The opinion of the court was delivered by: George H. Lowe United States Magistrate Judge
Petitioner Roger Stein commenced this proceeding, pro se, on April 19, 2004. See Dkt. No. 1. On April 30, 2004, now-Chief United States District Judge Norman A. Mordue ordered Stein to file an amended pleading herein, see Dkt. No. 3, which Stein filed on May 14, 2004. See Dkt. No. 4 ("Am. Pet."). In his pleading, Stein argued that: i) the trial court committed reversible error when it failed to dismiss the indictment after Stein was deprived of his right to testify before the grand jury; ii) the verdict was against the weight of the evidence; iii) the evidence presented at trial was insufficient to sustain the conviction; and iv) the County Court wrongfully denied Stein's suppression motion. See Am. Pet., Grounds One through Four.
On May 9, 2005, the Attorney General filed an answer and memorandum of law in opposition to Stein's pleading on behalf of the respondent. Dkt. Nos. 13-14. Petitioner thereafter submitted a "traverse" in further support of his request for federal habeas intervention. Dkt. No. 17.
On June 18, 2007, a consent was filed in this action wherein both parties consented to the jurisdiction of this Court to issue a dispositive ruling relating to Stein's amended pleading, Dkt. No. 26, and in a Memorandum-Decision and Order filed September 19, 2007, this Court denied and dismissed Stein's amended petition. See Dkt. No. 28 ("September, 2007 MDO").
On October 15, 2007, Stein filed a motion which seeks reconsideration of the September, 2007 MDO, Dkt. No. 32 ("Motion for Reconsideration"), which application is currently before this Court for review.
Stein has filed his Motion for Reconsideration pursuant to FED.R.CIV.P. 60(b). See Motion for Reconsideration at p. 3. This Rule of the Federal Rules of Civil Procedure provides, in salient part:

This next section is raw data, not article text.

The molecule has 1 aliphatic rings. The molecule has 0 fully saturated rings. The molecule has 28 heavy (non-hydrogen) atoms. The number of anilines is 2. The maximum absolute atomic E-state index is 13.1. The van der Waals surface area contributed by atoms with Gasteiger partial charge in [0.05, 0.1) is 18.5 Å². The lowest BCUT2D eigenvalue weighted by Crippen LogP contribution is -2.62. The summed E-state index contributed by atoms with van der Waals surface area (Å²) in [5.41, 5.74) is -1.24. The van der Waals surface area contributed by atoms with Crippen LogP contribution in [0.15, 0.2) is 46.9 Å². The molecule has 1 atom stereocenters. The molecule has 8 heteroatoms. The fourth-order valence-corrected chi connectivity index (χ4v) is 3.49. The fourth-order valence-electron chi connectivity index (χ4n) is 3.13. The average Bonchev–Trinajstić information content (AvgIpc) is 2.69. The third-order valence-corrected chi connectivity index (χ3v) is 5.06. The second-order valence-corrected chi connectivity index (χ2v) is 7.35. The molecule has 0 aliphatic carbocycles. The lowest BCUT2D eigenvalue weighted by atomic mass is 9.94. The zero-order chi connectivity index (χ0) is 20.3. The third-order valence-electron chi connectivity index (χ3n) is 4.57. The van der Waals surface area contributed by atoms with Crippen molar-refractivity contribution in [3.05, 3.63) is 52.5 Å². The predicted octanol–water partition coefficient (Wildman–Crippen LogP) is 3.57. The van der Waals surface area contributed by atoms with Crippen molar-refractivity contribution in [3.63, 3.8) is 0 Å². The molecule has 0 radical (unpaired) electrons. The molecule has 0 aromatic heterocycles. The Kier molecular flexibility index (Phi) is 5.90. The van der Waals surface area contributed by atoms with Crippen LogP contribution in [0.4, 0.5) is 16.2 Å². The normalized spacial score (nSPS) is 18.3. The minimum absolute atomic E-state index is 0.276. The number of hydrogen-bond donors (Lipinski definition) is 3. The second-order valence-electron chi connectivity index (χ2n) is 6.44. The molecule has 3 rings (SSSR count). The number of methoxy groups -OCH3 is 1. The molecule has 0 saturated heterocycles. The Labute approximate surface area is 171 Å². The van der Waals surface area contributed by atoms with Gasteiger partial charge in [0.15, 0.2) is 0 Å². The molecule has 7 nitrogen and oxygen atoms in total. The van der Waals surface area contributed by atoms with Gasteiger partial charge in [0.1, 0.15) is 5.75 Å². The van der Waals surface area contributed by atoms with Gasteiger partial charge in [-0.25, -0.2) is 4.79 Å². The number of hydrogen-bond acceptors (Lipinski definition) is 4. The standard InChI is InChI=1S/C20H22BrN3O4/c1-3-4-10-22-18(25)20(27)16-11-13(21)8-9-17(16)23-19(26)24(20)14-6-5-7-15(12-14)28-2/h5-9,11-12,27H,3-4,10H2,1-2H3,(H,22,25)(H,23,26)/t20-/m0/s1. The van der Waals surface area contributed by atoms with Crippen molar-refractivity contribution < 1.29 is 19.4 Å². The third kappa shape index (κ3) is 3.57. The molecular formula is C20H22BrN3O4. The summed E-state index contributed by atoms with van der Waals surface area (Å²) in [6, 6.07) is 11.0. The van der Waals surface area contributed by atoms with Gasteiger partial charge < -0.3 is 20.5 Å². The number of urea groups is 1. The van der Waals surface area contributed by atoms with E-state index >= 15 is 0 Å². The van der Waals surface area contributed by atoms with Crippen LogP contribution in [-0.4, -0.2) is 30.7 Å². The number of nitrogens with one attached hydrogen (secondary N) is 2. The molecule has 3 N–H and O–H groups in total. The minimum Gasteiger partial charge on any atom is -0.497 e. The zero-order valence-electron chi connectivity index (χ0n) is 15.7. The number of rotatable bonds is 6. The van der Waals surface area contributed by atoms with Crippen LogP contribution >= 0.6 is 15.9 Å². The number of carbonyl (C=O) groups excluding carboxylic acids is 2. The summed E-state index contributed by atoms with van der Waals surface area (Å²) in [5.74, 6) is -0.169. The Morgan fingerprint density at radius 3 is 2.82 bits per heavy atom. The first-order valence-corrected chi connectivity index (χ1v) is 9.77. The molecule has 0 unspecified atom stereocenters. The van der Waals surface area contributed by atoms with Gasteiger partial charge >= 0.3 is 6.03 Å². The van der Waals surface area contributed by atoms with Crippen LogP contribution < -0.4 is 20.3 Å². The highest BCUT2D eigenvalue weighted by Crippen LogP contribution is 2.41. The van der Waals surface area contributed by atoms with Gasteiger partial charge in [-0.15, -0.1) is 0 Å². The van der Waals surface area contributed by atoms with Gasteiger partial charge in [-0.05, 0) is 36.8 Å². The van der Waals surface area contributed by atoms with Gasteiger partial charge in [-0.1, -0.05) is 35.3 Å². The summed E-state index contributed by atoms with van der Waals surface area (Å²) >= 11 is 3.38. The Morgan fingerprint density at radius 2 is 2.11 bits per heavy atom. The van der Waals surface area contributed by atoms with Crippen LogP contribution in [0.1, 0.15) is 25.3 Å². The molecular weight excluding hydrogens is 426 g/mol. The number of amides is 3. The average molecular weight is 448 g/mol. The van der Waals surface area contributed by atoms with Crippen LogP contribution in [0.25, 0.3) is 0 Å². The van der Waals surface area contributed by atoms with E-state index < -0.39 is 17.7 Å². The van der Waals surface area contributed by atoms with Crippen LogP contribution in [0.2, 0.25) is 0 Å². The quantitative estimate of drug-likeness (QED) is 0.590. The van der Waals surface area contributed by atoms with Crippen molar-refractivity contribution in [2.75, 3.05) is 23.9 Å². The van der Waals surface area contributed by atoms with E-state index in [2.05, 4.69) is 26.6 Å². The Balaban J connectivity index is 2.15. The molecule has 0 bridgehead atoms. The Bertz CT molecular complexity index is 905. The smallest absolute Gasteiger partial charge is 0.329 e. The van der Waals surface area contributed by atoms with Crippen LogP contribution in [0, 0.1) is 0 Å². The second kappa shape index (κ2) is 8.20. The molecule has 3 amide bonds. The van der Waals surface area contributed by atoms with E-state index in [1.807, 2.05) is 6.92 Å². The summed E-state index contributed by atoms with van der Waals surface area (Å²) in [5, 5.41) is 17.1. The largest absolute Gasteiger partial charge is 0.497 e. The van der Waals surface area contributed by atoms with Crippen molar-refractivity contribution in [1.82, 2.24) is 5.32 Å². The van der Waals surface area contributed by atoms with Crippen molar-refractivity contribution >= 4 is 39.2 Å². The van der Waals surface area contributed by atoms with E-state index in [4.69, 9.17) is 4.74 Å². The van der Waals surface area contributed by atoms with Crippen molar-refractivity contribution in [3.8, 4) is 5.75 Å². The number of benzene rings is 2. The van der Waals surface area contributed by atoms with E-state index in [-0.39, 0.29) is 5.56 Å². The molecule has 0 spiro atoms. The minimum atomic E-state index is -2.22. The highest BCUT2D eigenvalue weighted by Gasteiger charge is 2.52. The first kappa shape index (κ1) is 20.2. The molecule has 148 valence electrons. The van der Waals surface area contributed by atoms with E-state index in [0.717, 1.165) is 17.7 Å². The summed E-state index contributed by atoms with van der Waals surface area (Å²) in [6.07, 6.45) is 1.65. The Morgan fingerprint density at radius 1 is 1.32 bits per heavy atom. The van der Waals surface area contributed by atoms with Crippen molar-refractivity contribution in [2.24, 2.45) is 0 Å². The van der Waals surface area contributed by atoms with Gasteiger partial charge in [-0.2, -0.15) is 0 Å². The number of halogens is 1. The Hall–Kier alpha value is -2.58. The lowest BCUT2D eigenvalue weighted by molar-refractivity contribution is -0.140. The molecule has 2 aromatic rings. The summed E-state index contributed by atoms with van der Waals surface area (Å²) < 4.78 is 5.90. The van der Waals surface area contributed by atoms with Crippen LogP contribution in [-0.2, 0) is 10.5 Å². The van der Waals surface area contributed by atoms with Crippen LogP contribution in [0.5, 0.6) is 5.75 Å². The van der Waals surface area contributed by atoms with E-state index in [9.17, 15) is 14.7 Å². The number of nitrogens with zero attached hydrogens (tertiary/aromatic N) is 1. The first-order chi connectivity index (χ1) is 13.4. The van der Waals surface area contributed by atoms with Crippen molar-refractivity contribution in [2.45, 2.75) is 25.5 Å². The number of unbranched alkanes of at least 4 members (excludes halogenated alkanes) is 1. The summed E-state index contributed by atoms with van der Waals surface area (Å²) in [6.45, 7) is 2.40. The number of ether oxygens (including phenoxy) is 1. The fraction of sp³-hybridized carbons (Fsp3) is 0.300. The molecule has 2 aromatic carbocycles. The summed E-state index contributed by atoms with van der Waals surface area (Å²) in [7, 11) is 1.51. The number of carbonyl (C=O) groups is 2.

(b) Mistakes; Inadvertence; Excusable Neglect; Newly Discovered Evidence; Fraud, Etc.
On motion and upon such terms as are just, the court may relieve a party or a party's legal representative from a final judgment, order, or proceeding for the following reasons:
(1) mistake, inadvertence, surprise, or excusable neglect; (2) newly discovered evidence which by due diligence could not have been discovered in time to move for a new trial under Rule 59(b); (3) fraud (whether heretofore denominated intrinsic or extrinsic), misrepresentation, or other misconduct of an adverse party; (4) the judgment is void; (5) the judgment has been satisfied, released, or discharged, or a prior judgment upon which it is based has been reversed or otherwise vacated, or it is no longer equitable that the judgment should have prospective application; or (6) any other reason justifying relief from the operation of the judgment.... FED.R.CIV.P. 60(b).
Stein does not claim that newly discovered evidence warrants the granting of his application. Nor does he claim that the judgment dismissing this action was obtained by fraud or other misconduct committed by the respondent, that the judgment is void, or that the adverse judgment has been satisfied. Rather, petitioner bases his application upon his claims that: 1) an error was committed by this Court in its September, 2007 MDO;*fn1 and/or 2) "other reason[s]" exist which justify ...